While most pundits have been content to brush away any talk about the extra-legal excesses of this summer of protests by noting they’re mostly peaceful, there are a few who are willing to get a bit more dug in.
Their defenses usually revolve around trying to get us to understand just how righteous the anger that fuels rioting is, or noting that property damage can’t hold a candle to human life.
Some commentators, however, really need the clicks and will straight-up defend destroying property. And I’ll admit it, I’ve clicked.
The logic, unfortunately, doesn’t quite click.
R.H. Lossin’s June 10 piece for The Nation, “In Defense of Destroying Property,” is the best of these. He argues that “pathologizing the act is tantamount to pathologizing the actor: Given the racial dimension of these protests, even apparently sympathetic explanations of theft and destruction risk of implying that people of color are reacting from feelings rather than carrying out reasoned, calculated acts with their own perfectly legitimate political logics.”
In other words, implying people of color or their non-melanated allies aren’t pursuing rational ends when they bust up a police precinct serves to both patronize and stigmatize them.
I didn’t think any piece would do a better job of summing up how desperate many on the left are to apologize for rioting — until recently, that is, when Vicky Osterweil became a subject of cultural discussion.
They say part of success is being in the right place at the right time.
The activist’s book titled “In Defense of Looting” came out in August, so Osterweil, who was born male but identifies as a woman, definitely had the right time down. The right place was NPR, where Osterweil was interviewed in a wholly uncritical fashion last week by Natalie Escobar for the “Code Switch” podcast.
“When I use the word looting, I mean the mass expropriation of property, mass shoplifting during a moment of upheaval or riot. That’s the thing I’m defending,” Osterweil said. “I’m not defending any situation in which property is stolen by force. It’s not a home invasion either. It’s about a certain kind of action that’s taken during protests and riots.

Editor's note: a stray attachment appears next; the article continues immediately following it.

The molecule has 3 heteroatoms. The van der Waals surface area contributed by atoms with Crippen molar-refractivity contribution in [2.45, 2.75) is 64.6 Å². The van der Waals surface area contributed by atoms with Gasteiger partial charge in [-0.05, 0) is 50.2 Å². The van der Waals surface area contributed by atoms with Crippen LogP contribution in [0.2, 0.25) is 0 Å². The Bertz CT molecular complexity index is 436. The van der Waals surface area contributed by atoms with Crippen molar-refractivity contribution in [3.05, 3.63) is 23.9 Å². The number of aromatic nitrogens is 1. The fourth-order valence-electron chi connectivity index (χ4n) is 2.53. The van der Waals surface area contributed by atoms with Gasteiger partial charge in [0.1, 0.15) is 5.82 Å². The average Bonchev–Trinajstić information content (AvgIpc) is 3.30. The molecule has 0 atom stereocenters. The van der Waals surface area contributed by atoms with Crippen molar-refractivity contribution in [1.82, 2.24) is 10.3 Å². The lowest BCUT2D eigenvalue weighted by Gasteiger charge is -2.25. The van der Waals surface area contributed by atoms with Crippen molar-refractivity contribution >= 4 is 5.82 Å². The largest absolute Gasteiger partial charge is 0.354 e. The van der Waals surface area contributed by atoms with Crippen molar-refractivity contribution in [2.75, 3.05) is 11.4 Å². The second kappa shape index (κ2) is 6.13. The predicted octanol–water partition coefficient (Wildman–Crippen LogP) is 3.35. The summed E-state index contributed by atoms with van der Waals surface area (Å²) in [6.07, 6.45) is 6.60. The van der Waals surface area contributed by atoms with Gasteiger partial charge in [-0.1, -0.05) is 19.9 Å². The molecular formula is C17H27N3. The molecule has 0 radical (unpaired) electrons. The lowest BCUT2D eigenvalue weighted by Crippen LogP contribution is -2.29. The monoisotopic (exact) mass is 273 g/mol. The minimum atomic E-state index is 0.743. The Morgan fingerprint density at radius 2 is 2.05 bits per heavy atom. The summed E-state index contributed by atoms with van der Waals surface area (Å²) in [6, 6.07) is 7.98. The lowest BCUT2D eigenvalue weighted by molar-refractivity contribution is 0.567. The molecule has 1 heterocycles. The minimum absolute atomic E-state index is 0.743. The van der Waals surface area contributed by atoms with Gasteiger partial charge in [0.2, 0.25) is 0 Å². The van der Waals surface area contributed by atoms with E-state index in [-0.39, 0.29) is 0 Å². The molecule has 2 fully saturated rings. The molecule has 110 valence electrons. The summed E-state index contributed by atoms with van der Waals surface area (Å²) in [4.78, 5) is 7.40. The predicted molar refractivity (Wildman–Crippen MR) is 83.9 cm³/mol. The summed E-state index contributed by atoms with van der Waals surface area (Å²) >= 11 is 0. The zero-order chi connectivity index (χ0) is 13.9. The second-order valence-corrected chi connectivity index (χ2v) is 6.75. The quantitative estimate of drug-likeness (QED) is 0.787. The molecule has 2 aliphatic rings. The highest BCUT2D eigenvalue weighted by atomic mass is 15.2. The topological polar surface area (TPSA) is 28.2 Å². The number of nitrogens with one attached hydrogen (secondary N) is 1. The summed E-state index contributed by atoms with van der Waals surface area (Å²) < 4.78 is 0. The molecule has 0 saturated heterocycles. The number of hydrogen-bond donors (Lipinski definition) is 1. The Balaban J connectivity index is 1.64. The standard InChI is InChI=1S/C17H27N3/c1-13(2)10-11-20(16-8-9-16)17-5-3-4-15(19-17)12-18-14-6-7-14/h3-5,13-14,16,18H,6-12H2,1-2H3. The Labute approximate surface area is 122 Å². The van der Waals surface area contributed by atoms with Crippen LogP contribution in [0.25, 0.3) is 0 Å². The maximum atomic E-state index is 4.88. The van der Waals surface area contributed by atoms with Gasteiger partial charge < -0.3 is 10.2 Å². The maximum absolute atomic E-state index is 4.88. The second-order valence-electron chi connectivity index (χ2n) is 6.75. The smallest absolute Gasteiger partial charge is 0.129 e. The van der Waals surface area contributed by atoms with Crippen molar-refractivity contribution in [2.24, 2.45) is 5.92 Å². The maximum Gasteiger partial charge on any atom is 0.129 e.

“Looting is a highly racialized word from its very inception in the English language. It’s taken from Hindi, lút, which means ‘goods’ or ‘spoils,’ and it appears in an English colonial officer’s handbook [on ‘Indian vocabulary’] in the 19th century.”
So Osterweil is not “not defending any situation in which property is stolen by force.” The author is only defending a situation where the overwhelming threat of force makes that mass expropriation of property possible.
Furthermore, Osterweil forwarded the popular idea that the stores being looted have insurance, so this is essentially a victimless crime.
“One thing about looting is it freaks people out. But in terms of potential crimes that people can commit against the state, it’s basically nonviolent,” Osterweil said. “You’re mass shoplifting. Most stores are insured; it’s just hurting insurance companies on some level. It’s just money. It’s just property. It’s not actually hurting any people.”
Clearly, the basic economic concept that a greater risk of rioting means higher insurance premiums, which in turn leads to higher prices and means making basic goods less affordable for the most vulnerable among us occurred to neither Osterweil nor Escobar.